//Output:["ipsum"]


//now search 'Lorem' with /i flag
let result2 = sample_text.match(/ipsum/gi);
console.log(result2);
//Output: ["ipsum", "IPSUM"]

JavaScript RegExp /m Modifier

Note: The /m flage is case sensitive. Use it with /gi to search globally with case insesitive matches.

// Example /m
//  \n shows new line
// $ sign shows ending and ^ sign shows beginning in RegExp.
// we will explain these signs latter here.

let sample_text =  'This is paragraph one.\nThis is paragraph two. Paragraph three';

//each line starts with this
let result1 = sample_text.match(/^This/mg);
console.log(result1);
//Output:["This"]


//each line ends with three
let result2 = sample_text.match(/three$/mg);
console.log(result2);
//Output: []

What are JavaScript Regular Expression Quantifiers?

Quantifiers simply show the quantity. consider the following example.

the @ symbol repeats atleat one time and underscore ( _ ) repeats one or more times.

The @ symbol is required but ( _ ) is optional.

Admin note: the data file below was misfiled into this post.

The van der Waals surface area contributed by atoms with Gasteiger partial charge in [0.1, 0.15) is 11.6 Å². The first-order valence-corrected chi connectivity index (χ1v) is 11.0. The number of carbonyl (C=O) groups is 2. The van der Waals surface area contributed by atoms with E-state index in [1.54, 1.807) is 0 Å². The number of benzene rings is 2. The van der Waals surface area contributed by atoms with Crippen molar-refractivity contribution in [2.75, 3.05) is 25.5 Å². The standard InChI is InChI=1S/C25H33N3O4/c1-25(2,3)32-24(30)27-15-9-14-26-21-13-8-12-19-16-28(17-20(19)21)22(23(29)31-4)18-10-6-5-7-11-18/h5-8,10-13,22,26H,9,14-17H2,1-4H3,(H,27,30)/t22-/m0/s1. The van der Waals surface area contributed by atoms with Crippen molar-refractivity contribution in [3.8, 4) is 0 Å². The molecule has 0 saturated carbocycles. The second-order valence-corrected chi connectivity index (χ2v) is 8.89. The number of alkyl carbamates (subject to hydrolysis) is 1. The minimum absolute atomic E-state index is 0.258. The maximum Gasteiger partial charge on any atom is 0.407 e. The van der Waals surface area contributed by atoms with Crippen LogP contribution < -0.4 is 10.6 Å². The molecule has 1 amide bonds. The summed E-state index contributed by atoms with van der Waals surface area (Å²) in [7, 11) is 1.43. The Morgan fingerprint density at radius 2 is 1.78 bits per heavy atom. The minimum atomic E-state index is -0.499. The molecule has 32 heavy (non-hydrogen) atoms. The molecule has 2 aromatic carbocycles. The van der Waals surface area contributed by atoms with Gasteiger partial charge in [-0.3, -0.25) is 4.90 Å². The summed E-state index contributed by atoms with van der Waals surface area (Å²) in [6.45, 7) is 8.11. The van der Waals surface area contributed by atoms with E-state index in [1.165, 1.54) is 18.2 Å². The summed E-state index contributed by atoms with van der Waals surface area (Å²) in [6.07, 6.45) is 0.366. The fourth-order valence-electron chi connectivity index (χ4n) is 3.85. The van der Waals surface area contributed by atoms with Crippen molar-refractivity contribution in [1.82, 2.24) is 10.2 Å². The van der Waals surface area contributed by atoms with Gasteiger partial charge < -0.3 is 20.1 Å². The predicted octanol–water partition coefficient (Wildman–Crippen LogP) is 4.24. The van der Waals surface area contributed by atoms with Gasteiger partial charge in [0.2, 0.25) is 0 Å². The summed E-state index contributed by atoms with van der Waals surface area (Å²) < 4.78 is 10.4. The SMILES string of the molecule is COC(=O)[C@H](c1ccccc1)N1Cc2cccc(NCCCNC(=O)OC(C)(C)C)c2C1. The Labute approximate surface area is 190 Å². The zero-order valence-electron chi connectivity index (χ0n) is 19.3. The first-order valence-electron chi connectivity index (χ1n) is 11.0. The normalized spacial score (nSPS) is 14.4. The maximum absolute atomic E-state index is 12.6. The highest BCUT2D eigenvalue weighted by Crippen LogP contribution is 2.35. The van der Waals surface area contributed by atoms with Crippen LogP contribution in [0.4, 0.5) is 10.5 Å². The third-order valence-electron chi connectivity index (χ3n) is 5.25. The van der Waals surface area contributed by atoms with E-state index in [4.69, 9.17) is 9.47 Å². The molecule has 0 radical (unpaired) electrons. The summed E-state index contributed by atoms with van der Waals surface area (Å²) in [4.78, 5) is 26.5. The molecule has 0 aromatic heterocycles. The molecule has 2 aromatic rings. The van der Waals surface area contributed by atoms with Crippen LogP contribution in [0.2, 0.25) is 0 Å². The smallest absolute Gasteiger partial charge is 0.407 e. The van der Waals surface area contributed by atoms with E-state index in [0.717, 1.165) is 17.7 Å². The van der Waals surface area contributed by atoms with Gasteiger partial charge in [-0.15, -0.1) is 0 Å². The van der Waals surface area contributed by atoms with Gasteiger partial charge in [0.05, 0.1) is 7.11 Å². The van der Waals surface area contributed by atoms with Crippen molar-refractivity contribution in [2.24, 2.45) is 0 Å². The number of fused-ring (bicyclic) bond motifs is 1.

//Example Quantifiers

let email1 = "[email protected]";
let email2 = "[email protected]";

//

Now how to set validation rules for such conditions? The Quantifiers resolve this problem.

Quantifier Details
+should repeat atleast one time
*should repeat zero or more times
?used for optional things (zero or one time)
{x}find sequence (e.g /\d{4}/g will find a sequence of 4 digit numbers)
x should be a number. Here x is 4.
{x, y}x to y(e.g /\d{4,6}/g will find a sequence of 4 to 6 digit numbers)
{x,}at least x (e.g /\d{4,}/g will find a sequence of at least 4 digit numbers)
$ at the end of it( e.g The /x$ /g matches any string with x at the end of it)
^at the beginning of it( e.g The /^x /g matches any string with x at the beginning of it)
?=followed by a specific string (e.g a sample text. here ‘sample‘ is followed by ‘text‘).
?!Not followed by. This is opposite to ?=

JavaScript RegExp [abc] Expression

This expression is used to find any characters given inside the brackets.

You can specify simple characters as [abcd].

you can specify any range as from zero to nine [0-9]. Or from uppercase A to lowercase z [A-z].

// Example [abc] Expression

 let str = "This is a sentence.";
  let pattern = /[T]/g;
  let result = str.match(pattern);

  console.log(result);

// output: ["T"]

//

JavaScript RegExp [^abc] Expression

This expression is used to find any characters accept given inside the brackets.

This is opposite to [abc] Expression.

// Example [^abc] Expression

 let str = "This is a sentence.";